6566friedman at vms.csd.mu.edu writes:
>As a new reader of the bionet.software.gcg news group, I am looking for
>answers to a problem that has been bothering me for some time. Students
>in my department often will perform homology searches (fasta or tfasta) of
>the GenEMBL data base and pull up sequences of low, but they claim,
>significant similarity. Clearly, if this were a simple sampling of a
>population, they would be expected to demonstrate "significance" to a
>specified confidence level. With DNA or protein sequences, we seem to
>simply nod and wink at the comparison and say "yeah, that looks
>I would appreciate your responses concerning how this problem has been
>treated and some specific references dealing with this question.
The most commonly used method with FASTA for estimating statistical
significance is to use a shuffling method -- produce n (say 100)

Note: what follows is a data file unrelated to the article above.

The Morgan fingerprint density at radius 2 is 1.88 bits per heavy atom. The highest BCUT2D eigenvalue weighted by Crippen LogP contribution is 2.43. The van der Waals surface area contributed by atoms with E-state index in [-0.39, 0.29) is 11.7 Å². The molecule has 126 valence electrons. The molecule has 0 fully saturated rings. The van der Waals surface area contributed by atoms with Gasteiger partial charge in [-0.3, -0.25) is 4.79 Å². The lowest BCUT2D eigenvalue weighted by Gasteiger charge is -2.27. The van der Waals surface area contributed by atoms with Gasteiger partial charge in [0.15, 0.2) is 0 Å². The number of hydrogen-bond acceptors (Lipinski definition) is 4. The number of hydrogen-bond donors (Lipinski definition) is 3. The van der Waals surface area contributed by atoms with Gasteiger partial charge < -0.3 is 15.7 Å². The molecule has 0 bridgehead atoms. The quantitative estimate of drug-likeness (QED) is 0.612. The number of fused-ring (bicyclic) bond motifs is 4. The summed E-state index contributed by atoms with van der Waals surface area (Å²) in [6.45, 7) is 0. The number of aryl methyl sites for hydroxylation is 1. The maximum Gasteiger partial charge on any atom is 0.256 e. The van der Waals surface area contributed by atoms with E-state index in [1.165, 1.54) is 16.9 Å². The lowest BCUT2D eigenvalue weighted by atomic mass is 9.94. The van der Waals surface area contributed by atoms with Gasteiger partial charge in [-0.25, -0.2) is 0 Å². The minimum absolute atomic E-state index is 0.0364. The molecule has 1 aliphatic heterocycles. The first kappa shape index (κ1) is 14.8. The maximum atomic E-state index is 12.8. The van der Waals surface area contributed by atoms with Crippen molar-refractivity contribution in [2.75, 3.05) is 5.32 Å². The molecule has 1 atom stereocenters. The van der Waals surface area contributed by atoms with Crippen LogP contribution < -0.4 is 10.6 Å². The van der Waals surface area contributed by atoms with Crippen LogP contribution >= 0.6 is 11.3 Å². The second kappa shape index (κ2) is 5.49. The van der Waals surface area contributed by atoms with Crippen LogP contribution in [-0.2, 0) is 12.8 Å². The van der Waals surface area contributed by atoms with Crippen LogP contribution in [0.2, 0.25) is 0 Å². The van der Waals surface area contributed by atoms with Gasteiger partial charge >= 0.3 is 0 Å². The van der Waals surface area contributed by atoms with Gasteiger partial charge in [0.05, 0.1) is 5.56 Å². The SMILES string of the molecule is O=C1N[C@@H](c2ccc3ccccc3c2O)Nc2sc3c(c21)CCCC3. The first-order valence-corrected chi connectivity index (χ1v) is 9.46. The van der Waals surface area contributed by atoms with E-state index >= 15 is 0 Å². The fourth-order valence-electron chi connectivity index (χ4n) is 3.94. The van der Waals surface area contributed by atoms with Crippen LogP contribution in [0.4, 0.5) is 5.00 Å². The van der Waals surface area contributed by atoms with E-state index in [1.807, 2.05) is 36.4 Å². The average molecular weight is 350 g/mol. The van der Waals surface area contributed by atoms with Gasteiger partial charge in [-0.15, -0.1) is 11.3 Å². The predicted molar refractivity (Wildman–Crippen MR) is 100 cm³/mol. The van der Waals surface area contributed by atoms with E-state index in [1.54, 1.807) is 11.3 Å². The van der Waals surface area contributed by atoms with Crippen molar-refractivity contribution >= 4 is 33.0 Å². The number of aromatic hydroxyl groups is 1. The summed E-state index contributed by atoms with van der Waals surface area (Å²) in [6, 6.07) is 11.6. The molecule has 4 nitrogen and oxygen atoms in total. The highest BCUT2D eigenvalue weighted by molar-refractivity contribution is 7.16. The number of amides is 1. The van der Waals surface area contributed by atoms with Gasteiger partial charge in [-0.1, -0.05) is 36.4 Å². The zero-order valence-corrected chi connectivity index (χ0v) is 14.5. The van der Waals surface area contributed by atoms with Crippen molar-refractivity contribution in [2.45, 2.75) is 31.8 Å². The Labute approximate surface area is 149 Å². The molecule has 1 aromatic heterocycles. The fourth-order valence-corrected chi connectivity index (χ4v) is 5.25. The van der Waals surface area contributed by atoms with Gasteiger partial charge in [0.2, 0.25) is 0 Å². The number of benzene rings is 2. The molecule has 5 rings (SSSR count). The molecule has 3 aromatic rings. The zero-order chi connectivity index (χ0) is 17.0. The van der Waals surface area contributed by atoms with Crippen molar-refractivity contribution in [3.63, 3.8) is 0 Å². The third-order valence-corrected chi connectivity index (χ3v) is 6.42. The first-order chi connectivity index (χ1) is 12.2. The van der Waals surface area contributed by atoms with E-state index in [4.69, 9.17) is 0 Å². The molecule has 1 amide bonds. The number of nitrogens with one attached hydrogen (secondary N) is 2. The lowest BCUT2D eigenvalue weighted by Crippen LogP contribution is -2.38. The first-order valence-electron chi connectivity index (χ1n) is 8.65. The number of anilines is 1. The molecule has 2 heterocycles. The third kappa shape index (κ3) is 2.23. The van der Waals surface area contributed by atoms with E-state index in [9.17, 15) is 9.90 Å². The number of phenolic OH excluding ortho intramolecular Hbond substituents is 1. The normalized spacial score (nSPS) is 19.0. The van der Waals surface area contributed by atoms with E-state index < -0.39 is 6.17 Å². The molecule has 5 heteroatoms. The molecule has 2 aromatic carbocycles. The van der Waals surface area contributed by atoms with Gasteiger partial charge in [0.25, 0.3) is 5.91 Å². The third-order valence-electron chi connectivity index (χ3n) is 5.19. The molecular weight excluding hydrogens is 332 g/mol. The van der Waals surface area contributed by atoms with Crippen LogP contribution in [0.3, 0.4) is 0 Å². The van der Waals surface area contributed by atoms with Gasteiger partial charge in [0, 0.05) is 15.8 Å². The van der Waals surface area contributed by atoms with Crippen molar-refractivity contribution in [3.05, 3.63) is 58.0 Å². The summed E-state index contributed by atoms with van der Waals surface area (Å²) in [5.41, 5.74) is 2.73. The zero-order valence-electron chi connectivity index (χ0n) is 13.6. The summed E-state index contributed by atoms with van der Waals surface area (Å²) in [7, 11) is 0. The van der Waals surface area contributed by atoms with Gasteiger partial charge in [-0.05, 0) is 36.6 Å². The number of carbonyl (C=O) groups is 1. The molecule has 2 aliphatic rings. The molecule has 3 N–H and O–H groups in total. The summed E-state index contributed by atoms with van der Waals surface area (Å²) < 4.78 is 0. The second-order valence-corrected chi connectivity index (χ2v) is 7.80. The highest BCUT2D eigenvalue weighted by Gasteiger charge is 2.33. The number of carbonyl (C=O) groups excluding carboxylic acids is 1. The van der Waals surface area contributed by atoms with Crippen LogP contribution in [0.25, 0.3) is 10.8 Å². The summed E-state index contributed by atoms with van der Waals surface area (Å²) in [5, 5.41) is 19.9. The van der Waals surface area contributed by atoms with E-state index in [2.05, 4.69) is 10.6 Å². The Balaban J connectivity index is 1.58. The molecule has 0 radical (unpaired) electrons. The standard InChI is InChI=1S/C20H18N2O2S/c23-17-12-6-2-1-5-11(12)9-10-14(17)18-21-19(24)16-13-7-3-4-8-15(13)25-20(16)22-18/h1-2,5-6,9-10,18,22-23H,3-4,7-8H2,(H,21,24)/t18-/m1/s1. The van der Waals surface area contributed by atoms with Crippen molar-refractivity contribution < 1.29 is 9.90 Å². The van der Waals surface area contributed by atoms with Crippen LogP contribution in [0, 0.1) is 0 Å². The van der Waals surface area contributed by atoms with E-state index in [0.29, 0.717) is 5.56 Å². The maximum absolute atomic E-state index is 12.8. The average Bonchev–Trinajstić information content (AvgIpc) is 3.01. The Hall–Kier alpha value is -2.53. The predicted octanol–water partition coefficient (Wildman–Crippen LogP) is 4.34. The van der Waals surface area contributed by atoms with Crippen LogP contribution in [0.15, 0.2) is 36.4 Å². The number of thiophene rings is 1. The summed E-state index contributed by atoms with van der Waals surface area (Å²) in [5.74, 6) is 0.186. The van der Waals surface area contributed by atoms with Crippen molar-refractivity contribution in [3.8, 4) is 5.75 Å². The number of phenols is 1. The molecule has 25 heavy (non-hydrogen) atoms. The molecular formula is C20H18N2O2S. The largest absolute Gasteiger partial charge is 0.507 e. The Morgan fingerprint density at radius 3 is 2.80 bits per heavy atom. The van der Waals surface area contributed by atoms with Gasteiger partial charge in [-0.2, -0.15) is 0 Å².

shuffles of the matched sequence and compare the scores against
the random sequences versus the score for the original one.
One of the significant advantages of BLAST over FASTA is the built-in
statistical estimator of alignment confidence. While there are caveats
to using the P value from BLAST, it does give a good 1st order estimate
of the significance.
The recent review in Nature Genetics by Altschul and company
(6:119-129) is a good place to look for further reading on these
Department of Cellular and Developmental Biology
Department of Genetics / HHMI
krobison at nucleus.harvard.edu